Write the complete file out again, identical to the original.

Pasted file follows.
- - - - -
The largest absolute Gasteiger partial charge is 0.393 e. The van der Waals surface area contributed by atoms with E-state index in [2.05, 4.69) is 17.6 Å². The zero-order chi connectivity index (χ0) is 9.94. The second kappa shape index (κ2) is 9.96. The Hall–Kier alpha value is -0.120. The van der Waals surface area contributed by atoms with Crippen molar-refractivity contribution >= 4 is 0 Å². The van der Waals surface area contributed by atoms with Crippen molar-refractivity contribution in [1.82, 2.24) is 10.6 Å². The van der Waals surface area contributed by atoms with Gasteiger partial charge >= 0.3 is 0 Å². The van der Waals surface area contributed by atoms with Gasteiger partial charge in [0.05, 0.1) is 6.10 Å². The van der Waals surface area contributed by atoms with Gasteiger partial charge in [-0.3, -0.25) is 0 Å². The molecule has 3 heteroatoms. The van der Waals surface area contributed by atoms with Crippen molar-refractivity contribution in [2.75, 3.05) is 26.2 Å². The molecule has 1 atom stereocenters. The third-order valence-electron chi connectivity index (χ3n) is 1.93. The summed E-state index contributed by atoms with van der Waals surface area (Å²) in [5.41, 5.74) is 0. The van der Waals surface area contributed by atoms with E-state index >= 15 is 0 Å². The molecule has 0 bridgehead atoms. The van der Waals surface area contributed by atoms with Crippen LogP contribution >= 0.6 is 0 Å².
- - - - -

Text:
The largest absolute Gasteiger partial charge is 0.393 e. The van der Waals surface area contributed by atoms with E-state index in [2.05, 4.69) is 17.6 Å². The zero-order chi connectivity index (χ0) is 9.94. The second kappa shape index (κ2) is 9.96. The Hall–Kier alpha value is -0.120. The van der Waals surface area contributed by atoms with Crippen molar-refractivity contribution >= 4 is 0 Å². The van der Waals surface area contributed by atoms with Crippen molar-refractivity contribution in [1.82, 2.24) is 10.6 Å². The van der Waals surface area contributed by atoms with Gasteiger partial charge >= 0.3 is 0 Å². The van der Waals surface area contributed by atoms with Gasteiger partial charge in [0.05, 0.1) is 6.10 Å². The van der Waals surface area contributed by atoms with Gasteiger partial charge in [-0.3, -0.25) is 0 Å². The molecule has 3 heteroatoms. The van der Waals surface area contributed by atoms with Crippen molar-refractivity contribution in [2.75, 3.05) is 26.2 Å². The molecule has 1 atom stereocenters. The third-order valence-electron chi connectivity index (χ3n) is 1.93. The summed E-state index contributed by atoms with van der Waals surface area (Å²) in [5.41, 5.74) is 0. The van der Waals surface area contributed by atoms with E-state index >= 15 is 0 Å². The molecule has 0 bridgehead atoms. The van der Waals surface area contributed by atoms with Crippen LogP contribution >= 0.6 is 0 Å².